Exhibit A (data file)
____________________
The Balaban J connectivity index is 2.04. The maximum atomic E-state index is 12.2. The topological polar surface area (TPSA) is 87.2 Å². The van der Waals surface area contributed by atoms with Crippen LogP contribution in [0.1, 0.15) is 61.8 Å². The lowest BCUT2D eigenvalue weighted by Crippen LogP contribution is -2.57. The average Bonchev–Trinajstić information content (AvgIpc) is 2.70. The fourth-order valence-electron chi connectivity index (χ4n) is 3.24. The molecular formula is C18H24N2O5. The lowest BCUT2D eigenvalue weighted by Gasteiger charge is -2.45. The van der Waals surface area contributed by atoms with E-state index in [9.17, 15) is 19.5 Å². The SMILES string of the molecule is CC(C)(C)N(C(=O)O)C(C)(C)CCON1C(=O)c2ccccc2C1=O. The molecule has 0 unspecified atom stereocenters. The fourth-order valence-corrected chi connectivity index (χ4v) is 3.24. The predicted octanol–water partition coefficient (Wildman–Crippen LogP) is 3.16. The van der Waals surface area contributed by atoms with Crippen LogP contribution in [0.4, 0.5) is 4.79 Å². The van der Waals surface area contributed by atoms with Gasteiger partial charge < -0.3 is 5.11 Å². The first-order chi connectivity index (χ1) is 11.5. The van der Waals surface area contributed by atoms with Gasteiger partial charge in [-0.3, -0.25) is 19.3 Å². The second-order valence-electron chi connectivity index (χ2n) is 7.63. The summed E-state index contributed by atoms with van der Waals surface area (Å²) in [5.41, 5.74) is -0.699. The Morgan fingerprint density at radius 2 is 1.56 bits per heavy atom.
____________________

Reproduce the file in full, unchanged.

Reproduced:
The Balaban J connectivity index is 2.04. The maximum atomic E-state index is 12.2. The topological polar surface area (TPSA) is 87.2 Å². The van der Waals surface area contributed by atoms with Crippen LogP contribution in [0.1, 0.15) is 61.8 Å². The lowest BCUT2D eigenvalue weighted by Crippen LogP contribution is -2.57. The average Bonchev–Trinajstić information content (AvgIpc) is 2.70. The fourth-order valence-electron chi connectivity index (χ4n) is 3.24. The molecular formula is C18H24N2O5. The lowest BCUT2D eigenvalue weighted by Gasteiger charge is -2.45. The van der Waals surface area contributed by atoms with E-state index in [9.17, 15) is 19.5 Å². The SMILES string of the molecule is CC(C)(C)N(C(=O)O)C(C)(C)CCON1C(=O)c2ccccc2C1=O. The molecule has 0 unspecified atom stereocenters. The fourth-order valence-corrected chi connectivity index (χ4v) is 3.24. The predicted octanol–water partition coefficient (Wildman–Crippen LogP) is 3.16. The van der Waals surface area contributed by atoms with Crippen LogP contribution in [0.4, 0.5) is 4.79 Å². The van der Waals surface area contributed by atoms with Gasteiger partial charge < -0.3 is 5.11 Å². The first-order chi connectivity index (χ1) is 11.5. The van der Waals surface area contributed by atoms with Gasteiger partial charge in [-0.3, -0.25) is 19.3 Å². The second-order valence-electron chi connectivity index (χ2n) is 7.63. The summed E-state index contributed by atoms with van der Waals surface area (Å²) in [5.41, 5.74) is -0.699. The Morgan fingerprint density at radius 2 is 1.56 bits per heavy atom.